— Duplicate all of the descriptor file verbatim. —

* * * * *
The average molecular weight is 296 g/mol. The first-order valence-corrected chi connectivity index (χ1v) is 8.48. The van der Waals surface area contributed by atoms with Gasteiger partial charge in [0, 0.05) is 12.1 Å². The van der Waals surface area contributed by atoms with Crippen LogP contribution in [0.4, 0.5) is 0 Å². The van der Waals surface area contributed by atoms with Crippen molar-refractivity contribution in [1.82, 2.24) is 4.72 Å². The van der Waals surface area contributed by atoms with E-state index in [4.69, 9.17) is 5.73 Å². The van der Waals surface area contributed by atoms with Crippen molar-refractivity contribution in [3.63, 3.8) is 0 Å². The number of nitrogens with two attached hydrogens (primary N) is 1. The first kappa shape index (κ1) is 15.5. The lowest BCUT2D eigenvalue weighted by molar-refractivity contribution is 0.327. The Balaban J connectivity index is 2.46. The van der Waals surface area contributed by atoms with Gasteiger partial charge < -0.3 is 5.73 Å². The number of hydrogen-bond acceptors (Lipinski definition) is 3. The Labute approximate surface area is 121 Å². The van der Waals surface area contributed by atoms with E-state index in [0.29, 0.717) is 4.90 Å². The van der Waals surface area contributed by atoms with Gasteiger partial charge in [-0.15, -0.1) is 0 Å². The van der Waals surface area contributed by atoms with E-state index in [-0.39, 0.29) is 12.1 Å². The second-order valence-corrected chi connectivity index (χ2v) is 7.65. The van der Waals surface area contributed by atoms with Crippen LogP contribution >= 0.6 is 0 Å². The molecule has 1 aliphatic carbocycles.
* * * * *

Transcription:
The average molecular weight is 296 g/mol. The first-order valence-corrected chi connectivity index (χ1v) is 8.48. The van der Waals surface area contributed by atoms with Gasteiger partial charge in [0, 0.05) is 12.1 Å². The van der Waals surface area contributed by atoms with Crippen LogP contribution in [0.4, 0.5) is 0 Å². The van der Waals surface area contributed by atoms with Crippen molar-refractivity contribution in [1.82, 2.24) is 4.72 Å². The van der Waals surface area contributed by atoms with E-state index in [4.69, 9.17) is 5.73 Å². The van der Waals surface area contributed by atoms with Crippen molar-refractivity contribution in [3.63, 3.8) is 0 Å². The number of nitrogens with two attached hydrogens (primary N) is 1. The first kappa shape index (κ1) is 15.5. The lowest BCUT2D eigenvalue weighted by molar-refractivity contribution is 0.327. The Balaban J connectivity index is 2.46. The van der Waals surface area contributed by atoms with Gasteiger partial charge < -0.3 is 5.73 Å². The number of hydrogen-bond acceptors (Lipinski definition) is 3. The Labute approximate surface area is 121 Å². The van der Waals surface area contributed by atoms with E-state index in [0.29, 0.717) is 4.90 Å². The van der Waals surface area contributed by atoms with Gasteiger partial charge in [-0.15, -0.1) is 0 Å². The van der Waals surface area contributed by atoms with E-state index in [-0.39, 0.29) is 12.1 Å². The second-order valence-corrected chi connectivity index (χ2v) is 7.65. The van der Waals surface area contributed by atoms with Crippen LogP contribution >= 0.6 is 0 Å². The molecule has 1 aliphatic carbocycles.